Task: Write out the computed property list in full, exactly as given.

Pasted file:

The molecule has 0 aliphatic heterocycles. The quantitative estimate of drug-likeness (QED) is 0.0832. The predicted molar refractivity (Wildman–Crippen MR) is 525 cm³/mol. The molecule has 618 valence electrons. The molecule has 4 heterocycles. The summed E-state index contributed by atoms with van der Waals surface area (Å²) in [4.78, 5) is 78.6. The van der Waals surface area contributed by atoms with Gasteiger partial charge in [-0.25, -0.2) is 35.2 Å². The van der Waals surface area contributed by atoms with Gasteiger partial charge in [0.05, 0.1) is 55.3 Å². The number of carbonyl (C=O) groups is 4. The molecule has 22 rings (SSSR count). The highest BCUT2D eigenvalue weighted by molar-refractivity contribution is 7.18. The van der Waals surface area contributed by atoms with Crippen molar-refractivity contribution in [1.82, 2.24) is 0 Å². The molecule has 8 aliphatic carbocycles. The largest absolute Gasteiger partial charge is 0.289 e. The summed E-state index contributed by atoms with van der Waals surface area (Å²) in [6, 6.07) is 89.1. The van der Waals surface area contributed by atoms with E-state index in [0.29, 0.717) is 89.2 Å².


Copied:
The molecule has 0 aliphatic heterocycles. The quantitative estimate of drug-likeness (QED) is 0.0832. The predicted molar refractivity (Wildman–Crippen MR) is 525 cm³/mol. The molecule has 618 valence electrons. The molecule has 4 heterocycles. The summed E-state index contributed by atoms with van der Waals surface area (Å²) in [4.78, 5) is 78.6. The van der Waals surface area contributed by atoms with Gasteiger partial charge in [-0.25, -0.2) is 35.2 Å². The van der Waals surface area contributed by atoms with Gasteiger partial charge in [0.05, 0.1) is 55.3 Å². The number of carbonyl (C=O) groups is 4. The molecule has 22 rings (SSSR count). The highest BCUT2D eigenvalue weighted by molar-refractivity contribution is 7.18. The van der Waals surface area contributed by atoms with Crippen molar-refractivity contribution in [1.82, 2.24) is 0 Å². The molecule has 8 aliphatic carbocycles. The largest absolute Gasteiger partial charge is 0.289 e. The summed E-state index contributed by atoms with van der Waals surface area (Å²) in [6, 6.07) is 89.1. The van der Waals surface area contributed by atoms with E-state index in [0.29, 0.717) is 89.2 Å².